Web accessibility in the State of California is becoming more accessible due to stringent state and federal laws. The reason is because lawsuits and settlements are increasing steadily across the state. The state is also introducing new and more stringent accessibility laws.
California, a frontrunner in progressive policies and social consciousness, takes web accessibility very seriously. With a diverse population and a commitment to upholding the rights of all its residents, California has embarked on a mission to make the digital realm accessible to everyone, irrespective of their physical or cognitive limitations.
In this introduction, we will explore the essence of web accessibility in the State of California, understanding the laws, initiatives, and efforts put forth by both the government and private entities to bridge the accessibility gap.
California takes web accessibility seriously
Web accessibility in the State of California is crucial for several compelling reasons, including the following:
Web accessibility ensures that all people, regardless of their physical or cognitive abilities, can access and interact with the web. By making the web more accessible, we create a more inclusive society where everyone has equal opportunities to participate, learn, shop, work, and communicate.
The California Unruh Civil Rights Act and the Americans with Disabilities Act (ADA) require businesses to provide equal access to goods, services, and facilities. Websites are now considered a part of these facilities, and failure to make them accessible can lead to legal ramifications, including lawsuits and fines.
Large Disabled Population
According to the Centers for Disease Control and Prevention (CDC), 26% of adults in the United States have some type of disability. Given California’s substantial population, a significant number of its residents fall into this category. Ensuring web accessibility means catering to this considerable section of the populace and not excluding them from crucial online services and resources.
With an increasing aging population in California, many people experience a natural deterioration in vision, hearing, motor skills, and cognition. Web accessibility caters to these needs, ensuring that senior citizens can remain connected and engaged with the digital world.
Enhanced Usability for Everyone
Web accessibility is not just about those with disabilities. Implementing web accessibility principles often improves the overall user experience for everyone, making websites easier to navigate, understand, and use.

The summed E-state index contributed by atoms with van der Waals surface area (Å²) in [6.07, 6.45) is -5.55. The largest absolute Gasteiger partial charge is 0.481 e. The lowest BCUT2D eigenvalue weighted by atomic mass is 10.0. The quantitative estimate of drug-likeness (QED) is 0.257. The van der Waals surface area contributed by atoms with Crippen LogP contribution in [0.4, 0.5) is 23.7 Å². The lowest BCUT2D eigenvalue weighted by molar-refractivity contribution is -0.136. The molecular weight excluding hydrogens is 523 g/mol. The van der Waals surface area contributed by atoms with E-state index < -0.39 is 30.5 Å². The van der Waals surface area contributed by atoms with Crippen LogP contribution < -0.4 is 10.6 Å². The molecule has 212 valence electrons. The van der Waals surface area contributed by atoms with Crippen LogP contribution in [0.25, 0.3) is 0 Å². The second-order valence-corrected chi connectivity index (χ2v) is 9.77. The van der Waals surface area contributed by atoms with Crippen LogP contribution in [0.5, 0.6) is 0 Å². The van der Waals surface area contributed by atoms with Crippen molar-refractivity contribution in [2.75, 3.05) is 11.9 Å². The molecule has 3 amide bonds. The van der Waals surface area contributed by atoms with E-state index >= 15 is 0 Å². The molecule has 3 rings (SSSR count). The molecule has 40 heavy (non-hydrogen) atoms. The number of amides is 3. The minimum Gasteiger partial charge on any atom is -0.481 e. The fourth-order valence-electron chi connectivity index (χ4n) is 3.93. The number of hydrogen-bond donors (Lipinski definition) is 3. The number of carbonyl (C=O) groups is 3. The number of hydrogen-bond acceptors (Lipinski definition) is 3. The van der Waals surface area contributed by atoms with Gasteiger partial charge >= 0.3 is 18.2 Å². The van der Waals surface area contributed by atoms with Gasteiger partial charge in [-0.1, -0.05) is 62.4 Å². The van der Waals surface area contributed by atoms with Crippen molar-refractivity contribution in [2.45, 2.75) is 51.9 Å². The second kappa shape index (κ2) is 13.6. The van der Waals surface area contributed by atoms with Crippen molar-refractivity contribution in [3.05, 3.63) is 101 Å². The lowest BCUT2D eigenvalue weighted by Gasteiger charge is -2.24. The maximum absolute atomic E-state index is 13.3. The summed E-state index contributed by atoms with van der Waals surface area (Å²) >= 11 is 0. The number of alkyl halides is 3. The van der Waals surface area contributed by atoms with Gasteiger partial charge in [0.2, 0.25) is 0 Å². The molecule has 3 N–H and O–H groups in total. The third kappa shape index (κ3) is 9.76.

From a business perspective, accessibility increases the potential customer base by including people with disabilities. This broader audience can drive increased traffic, engagement, and ultimately, revenue.
Web accessibility in California is a commitment to equity and inclusion. It ensures all Californians, regardless of their physical or cognitive abilities, can fully participate in the digital age.
The Department of Justice (DOJ) and Web Accessibility
The Department of Justice (DOJ) has taken online accessibility seriously over the past several years. The ADA has strict requirements about what needs to be available to customers in a physical storefront. But the law in its original form did not have specific requirements for online websites. The Department of Justice (DOJ) provided notice of creating a standard for websites and other guidance in 2010.
This includes how to work with third-party content, time businesses have to comply, and the expectations for websites. The notice period lasted till 2016, with the Obama administration’s DOJ aggressively looking at lawsuits and working to reach settlements.
In 2016, however, the Trump administration declined to weigh in on motions, including Robles vs. Domino’s Pizza. Both the Senate and the House of Representatives wrote to the DOJ.
However, they receive letters in return stating that Congress must tackle these regulations. The Congress confirms that the ADA covers websites, and left it at that.
During this time, ADA lawsuits skyrocketed quickly. There was an explosion in cases from 2017 to 2018. This resulted in a 181% increase in the number of federal court filings. The number of lawsuits has only increased ever since. The filings in New York took the lead, followed by Florida and California. California had a huge number of state lawsuits, but were third in federal lawsuit filings.
California Title III Federal Lawsuit Filings Hit an All Time High
The number of ADA Title III lawsuits filed in federal court in 2020 dipped slightly under 11,000. However, te numbers have come roaring back in 2021. There were at least 11,452 federal filings last year which is an all-time record from 2013 when there were only 2,722 suits. That is an astonishing 320% increase in eight years!
Total Number of ADA Title III Federal Lawsuits Filed Each Year: January 1, 2013 – December 31, 2021